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Technology Short Take #1

I’ve decided to discontinue the Virtualization Short Takes series and replace it with a new series that incorporates items from the networking and storage realms as well. In truth, I was already doing a little bit of that anyway, but this will expand and formalize the coverage a bit. I’d love to hear your feedback on this new series, to help me ensure that I’m providing useful and pertinent information and to help me ensure that I’m presenting it in the most efficient way. So, please speak up in the comments if you have any suggestions for improvement. Thanks!

And with that brief introduction, welcome to Technology Short Take #1!

  • You can tell just how far behind I’ve gotten with this sort of post when one of the items I’m mentioning was published almost three months ago. Still, one phrase in this article by Frank Denneman on VM memory overhead really caught my eye:

    Please be aware of the fact that memory overheads are growing with each new release of ESX, so keep this in mind when upgrading to a new version.

    What does this mean? Why are VM memory overheads increasing, and is this something to be concerned over? I can certainly understand the need to add features, but is the drive to add features to the hypervisor also driving bloat and making it less efficient in some aspects?

  • Duncan Epping wrote a great post about a month ago on new behavior in vSphere 4.1 with respect to HA/DRS and flattened shares. This behavior is yet another reason you want to make sure that you really understand what you’re doing when you assign reservations, limits, and shares to your VMs and resource pools. Both Duncan and his cohort-in-crime Frank, along with a few others, have been publishing lots of resource allocation-related posts:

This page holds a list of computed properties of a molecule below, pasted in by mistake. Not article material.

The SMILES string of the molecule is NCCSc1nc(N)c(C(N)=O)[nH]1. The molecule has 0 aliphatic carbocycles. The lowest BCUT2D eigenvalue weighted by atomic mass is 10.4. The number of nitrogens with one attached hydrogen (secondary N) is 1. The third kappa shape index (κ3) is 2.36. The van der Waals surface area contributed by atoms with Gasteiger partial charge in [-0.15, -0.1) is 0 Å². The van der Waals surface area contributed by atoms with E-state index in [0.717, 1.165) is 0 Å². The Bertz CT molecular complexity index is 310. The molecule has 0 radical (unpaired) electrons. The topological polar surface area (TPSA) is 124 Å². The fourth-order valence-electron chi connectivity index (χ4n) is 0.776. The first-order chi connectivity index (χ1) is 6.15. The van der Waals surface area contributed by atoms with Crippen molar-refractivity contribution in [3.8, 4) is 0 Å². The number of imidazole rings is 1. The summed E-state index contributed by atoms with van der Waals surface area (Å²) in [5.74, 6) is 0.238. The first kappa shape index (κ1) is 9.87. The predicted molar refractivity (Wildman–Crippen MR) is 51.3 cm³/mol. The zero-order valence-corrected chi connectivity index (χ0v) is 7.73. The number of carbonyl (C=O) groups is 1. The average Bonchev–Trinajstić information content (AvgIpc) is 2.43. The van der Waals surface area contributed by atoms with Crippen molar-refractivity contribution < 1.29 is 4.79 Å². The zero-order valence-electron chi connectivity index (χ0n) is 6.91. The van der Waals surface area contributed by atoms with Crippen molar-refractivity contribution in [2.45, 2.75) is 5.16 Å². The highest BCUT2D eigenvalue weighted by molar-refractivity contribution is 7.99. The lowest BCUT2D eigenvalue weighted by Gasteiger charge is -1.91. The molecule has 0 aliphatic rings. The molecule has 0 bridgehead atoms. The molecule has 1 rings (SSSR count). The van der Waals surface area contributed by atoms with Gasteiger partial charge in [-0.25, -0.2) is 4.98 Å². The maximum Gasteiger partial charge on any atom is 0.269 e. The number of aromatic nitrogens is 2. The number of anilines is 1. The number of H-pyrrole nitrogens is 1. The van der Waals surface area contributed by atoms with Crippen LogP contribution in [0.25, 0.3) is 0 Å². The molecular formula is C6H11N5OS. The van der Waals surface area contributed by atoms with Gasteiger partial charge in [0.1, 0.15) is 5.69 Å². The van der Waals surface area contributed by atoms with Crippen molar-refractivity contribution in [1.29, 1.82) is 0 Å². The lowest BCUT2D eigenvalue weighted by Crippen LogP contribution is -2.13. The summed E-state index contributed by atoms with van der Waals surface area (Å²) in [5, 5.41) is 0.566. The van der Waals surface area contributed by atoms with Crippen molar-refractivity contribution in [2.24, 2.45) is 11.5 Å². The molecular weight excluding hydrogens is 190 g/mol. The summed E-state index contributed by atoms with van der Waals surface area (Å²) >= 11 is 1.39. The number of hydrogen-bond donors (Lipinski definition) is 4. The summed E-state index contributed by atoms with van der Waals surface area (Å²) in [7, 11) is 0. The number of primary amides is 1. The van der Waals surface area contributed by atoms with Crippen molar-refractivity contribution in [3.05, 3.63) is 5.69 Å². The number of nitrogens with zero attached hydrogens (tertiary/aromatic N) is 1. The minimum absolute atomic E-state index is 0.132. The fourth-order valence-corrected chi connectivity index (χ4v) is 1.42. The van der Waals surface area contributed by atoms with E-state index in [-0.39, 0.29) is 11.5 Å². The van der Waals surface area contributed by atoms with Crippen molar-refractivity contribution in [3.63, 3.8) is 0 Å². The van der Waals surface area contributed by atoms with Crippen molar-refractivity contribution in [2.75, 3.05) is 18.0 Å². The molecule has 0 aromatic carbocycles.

Which host is selected for an HA initiated restart?

    Memory reclamation, when and how?

    Reservations and CPU scheduling

    The Math Behind the DRS Stars

  • Need to flip the paths on your datastores over to a different HBA so you can perform some SAN maintenance? Leo Raikhman has a couple of scripts that can help with performing SAN fabric maintenance on ESX.

  • Larry Touchette at NetApp has a good write-up on DRS host affinity rules in vSphere 4.1. I have to take exception to Larry’s tying of DRS host affinity rules to NetApp MetroCluster (DRS host affinity rules have so many more applications than just stretched clusters!), but that’s a minor nit. For more information on DRS host affinity rules, you can also check out this post.

  • This VMware KB article looks like it could be pretty handy if you are using the Nexus 1000V and need to migrate to a new vCenter Server instance.

  • Dave Alexander does some “thinking out loud” with a post on private VSANs. In the post he asks why we don’t use PVSANs in the FC world in the same way we use PVLANs in the networking world. It’s an interesting thought, but it sounds like all it accomplishes is simplifying the creation of zones. Surely there are easier ways to simplify the creation of zones than creating an administrative construct like PVSANs.

  • More “thinking out loud” comes from Didier Pironet in his post on enhancements to VMware DRS/HA/FT. In his post, Didier suggests the incorporation of hardware information into DRS/HA/FT to allow for the creation of policy driven decisions that help decide where to place VMs based on hardware attributes. This is a useful line of thought and one that I think vendors will need to explore in order to allow service providers to offer various differentiated levels of service.

  • I found this brief post quite helpful, as I was quite confused as to how the programming language had anything to do with routing. Turns out I was using the wrong acronym, and LISP instead stands for Location and Identity Separation Protocol. Ah, that makes a lot more sense now!

  • Aside from a brief mention here, I hadn’t seen any references to the fact that VMware released VMware Studio 2.1 along with vSphere 4.1.

  • Fellow EMC vSpecialist Simon Seagrave recently published a good article on when/how UUIDs are generated for virtual machines.

Because I’m so far behind, I have a ton of other links that I’ve been collecting. They are all good articles and worth reading if you can spare the time. Here are a few that stand out:

How does “das.maxvmrestartcount” work?

Yes, You Really Can Run Tier-1 Enterprise Applications on vSphere

How to Configure Likewise “Open” Integration on vMA

Got Network I/O Control?

VMware HA Isolation Response Bug

Cisco, VMware: Nexus 1000V Tracking VM Interface Errors

I guess that’s going to do it for this time around. As I said earlier, I’d love to hear your feedback, positive or negative, as well as any suggestions for improvement. Thanks for reading!

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